A lot has been said about Christopher Nolan’s passion for the magic of the shared cinema experience, but the director of 2020’s biggest blockbuster, TENET, doesn’t just talk the talk; from first draft to final cut he painstakingly plans and crafts every element of his films with cutting-edge cinema technology woven into the process. 

What does that mean for TENET?

This isn’t ‘just’ an exhilarating spy thriller with compelling characters and stratospherically high-stakes action, it’s a film that’s been engineered from day one to deliver a superlative viewing experience on the most state-of-the-art cinema screens around. So join us as we look at the film's 5 best scenes and how the TENET IMAX experience at ODEON immerses and dazzles you just as Nolan intended.


The Kiev Opera House assault

TENET sets out its stall immediately with an action sequence on an epic scale – a siege at a brutalist Kiev opera house packed with theatregoers – that introduces both John David Washington’s Protagonist and the concept of Time Inversion that sits at the heart of the film, reaching simultaneously for its end and beginning. 

Aside from Christopher Nolan’s characteristically masterful direction of the action – as a heavily armed assault team storms the opera house to secure a compromised spy – what makes the siege so spectacular is its backdrop. The opera house may not actually be in Kiev but it’s no flimsy soundstage either. Rather, it’s the Linnahall – a venue built for the 1980 Moscow Olympics in Tallinn, Estonia (part of the Soviet Union back then).

How IMAX AT ODEON makes it a next-level experience

For Nolan, the viewer’s immersion in TENET is everything. It’s why he and his Director of Photography, Hoye Van Hoytema shot this and many of the film’s most spectacular sequences using state-of-the-art, large-format IMAX film cameras. As Nolan puts it:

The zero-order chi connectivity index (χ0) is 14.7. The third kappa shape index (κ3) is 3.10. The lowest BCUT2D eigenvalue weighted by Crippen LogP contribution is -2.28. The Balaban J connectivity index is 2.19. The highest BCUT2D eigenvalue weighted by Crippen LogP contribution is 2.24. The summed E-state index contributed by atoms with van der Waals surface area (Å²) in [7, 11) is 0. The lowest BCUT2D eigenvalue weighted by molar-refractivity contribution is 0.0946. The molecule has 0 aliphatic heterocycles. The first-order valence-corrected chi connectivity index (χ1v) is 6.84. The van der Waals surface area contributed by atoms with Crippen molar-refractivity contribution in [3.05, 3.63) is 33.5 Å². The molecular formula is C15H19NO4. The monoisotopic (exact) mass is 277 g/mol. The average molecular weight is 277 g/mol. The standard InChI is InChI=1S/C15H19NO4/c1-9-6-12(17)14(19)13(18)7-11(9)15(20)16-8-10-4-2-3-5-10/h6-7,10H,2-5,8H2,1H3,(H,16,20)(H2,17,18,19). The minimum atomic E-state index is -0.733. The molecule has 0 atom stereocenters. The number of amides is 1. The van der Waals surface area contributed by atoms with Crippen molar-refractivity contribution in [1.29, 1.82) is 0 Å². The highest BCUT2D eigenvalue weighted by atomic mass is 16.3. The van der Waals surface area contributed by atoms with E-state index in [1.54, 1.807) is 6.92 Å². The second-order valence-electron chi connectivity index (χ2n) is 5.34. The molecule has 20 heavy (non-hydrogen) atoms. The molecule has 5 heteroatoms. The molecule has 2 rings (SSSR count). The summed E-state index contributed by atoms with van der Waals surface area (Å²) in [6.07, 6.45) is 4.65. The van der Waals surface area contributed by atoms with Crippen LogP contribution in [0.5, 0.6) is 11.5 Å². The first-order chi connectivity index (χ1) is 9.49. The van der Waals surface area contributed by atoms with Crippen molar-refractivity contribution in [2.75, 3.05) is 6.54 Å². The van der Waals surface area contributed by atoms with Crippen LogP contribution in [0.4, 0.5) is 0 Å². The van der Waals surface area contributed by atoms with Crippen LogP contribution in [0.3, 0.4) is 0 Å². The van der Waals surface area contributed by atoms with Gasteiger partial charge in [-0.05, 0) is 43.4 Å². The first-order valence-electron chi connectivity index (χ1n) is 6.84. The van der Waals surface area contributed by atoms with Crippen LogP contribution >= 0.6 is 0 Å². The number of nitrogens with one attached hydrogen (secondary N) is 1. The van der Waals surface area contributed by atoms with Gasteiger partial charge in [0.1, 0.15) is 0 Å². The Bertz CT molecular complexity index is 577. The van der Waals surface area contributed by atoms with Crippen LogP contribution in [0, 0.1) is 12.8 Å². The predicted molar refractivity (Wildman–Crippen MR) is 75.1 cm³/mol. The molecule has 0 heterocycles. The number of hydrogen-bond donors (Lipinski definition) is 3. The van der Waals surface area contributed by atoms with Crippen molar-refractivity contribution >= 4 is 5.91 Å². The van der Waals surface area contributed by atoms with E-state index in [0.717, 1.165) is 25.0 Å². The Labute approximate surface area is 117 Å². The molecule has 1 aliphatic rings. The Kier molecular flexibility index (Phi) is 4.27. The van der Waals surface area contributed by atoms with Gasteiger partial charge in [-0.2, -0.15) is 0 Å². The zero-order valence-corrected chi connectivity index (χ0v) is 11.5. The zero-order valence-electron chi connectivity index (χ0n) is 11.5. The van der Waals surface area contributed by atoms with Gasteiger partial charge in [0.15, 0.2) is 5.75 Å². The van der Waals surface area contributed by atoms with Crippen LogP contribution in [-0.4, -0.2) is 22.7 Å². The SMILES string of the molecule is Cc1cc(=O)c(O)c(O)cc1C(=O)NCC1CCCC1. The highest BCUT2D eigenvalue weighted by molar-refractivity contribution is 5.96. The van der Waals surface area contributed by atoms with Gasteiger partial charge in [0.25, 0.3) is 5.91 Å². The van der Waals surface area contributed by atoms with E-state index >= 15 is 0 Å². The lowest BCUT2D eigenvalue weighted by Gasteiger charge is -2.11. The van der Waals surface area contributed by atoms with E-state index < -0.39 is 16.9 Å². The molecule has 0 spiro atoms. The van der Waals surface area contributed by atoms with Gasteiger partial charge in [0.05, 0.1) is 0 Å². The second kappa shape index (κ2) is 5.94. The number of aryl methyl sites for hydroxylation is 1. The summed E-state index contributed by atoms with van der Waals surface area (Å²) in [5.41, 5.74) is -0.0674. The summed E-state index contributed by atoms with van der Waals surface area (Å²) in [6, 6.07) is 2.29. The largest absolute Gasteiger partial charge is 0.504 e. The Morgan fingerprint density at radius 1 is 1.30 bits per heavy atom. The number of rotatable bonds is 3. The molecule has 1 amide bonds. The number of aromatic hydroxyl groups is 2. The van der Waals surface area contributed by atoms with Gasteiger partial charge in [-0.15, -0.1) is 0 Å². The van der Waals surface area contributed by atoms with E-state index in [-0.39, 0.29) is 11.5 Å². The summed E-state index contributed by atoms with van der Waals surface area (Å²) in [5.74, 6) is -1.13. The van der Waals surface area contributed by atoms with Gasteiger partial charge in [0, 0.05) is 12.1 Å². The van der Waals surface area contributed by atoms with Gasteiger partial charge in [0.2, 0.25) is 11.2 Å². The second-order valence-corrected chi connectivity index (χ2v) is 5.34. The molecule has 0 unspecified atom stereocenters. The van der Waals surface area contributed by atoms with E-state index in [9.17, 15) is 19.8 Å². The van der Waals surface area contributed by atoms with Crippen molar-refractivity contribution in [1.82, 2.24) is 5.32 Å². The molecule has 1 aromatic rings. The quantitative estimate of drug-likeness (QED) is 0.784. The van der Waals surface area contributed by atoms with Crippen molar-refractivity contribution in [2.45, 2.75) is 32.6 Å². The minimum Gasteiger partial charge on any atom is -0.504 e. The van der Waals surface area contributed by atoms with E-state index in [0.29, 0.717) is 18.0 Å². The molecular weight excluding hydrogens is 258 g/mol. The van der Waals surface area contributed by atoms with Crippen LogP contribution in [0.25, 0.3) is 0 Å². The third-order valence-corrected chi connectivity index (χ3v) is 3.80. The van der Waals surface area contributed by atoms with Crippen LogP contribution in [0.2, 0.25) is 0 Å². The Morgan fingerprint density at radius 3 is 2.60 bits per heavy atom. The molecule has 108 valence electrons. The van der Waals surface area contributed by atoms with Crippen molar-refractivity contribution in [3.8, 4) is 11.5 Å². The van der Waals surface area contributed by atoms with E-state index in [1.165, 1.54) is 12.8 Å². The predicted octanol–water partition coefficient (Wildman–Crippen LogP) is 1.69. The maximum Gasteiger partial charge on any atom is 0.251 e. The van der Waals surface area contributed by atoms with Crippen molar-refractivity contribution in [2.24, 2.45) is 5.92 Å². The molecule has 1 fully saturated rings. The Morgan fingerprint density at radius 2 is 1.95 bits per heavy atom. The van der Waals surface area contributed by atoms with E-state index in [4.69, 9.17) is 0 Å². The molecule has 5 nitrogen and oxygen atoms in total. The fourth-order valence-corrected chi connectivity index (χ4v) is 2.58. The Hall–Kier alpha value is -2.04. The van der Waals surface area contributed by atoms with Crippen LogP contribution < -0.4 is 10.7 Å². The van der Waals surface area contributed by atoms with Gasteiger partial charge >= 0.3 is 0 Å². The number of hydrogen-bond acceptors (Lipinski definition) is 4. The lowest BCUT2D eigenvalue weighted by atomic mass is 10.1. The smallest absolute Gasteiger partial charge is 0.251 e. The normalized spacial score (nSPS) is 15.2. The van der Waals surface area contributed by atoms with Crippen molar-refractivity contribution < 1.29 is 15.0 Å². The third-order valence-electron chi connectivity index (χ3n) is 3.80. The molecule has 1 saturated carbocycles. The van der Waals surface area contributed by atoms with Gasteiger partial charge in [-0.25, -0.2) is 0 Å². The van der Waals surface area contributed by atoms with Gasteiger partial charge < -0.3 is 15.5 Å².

“I’ve been working with the IMAX format for years now. It has this extraordinary power in terms of how deeply it can take the audience into the story. With a story as entertaining and fun as this one tries to be, we really felt that we wanted to wrap the movie around the audience and take them on a ride.”

The highway heist

A highway ambush on an armoured convoy would make a phenomenal action sequence in any film, but in Christopher Nolan’s hands it becomes truly mind-blowing. His belief in the immersive power of practical stunts lead to the production persuading the people of Tallinn to let them ‘borrow’ an eight-kilometre stretch of six-lane highway in the centre of the city for two weeks of filming.

Then there was the visually jaw-dropping fact that, thanks to the film’s trippy Time Inversion, the entire sequence occurs with some vehicles running forwards through time, while others interact with them running backwards through time. And, because Nolan insists on doing everything in-camera where possible, there’s even less movie trickery at play during the heist than you could possibly imagine.

How IMAX AT ODEON makes it a next-level experience

Did you know that sequences shot using IMAX cameras – and for TENET that’s the majority of them – visually expand to fill IMAX’s gigantic screen area. That not only means you’re truly immersed in the action, but that you experience every last detail Nolan wanted his audience to see.

Of Nolan’s vision, Kenneth Branagh (Andrei Sator) says: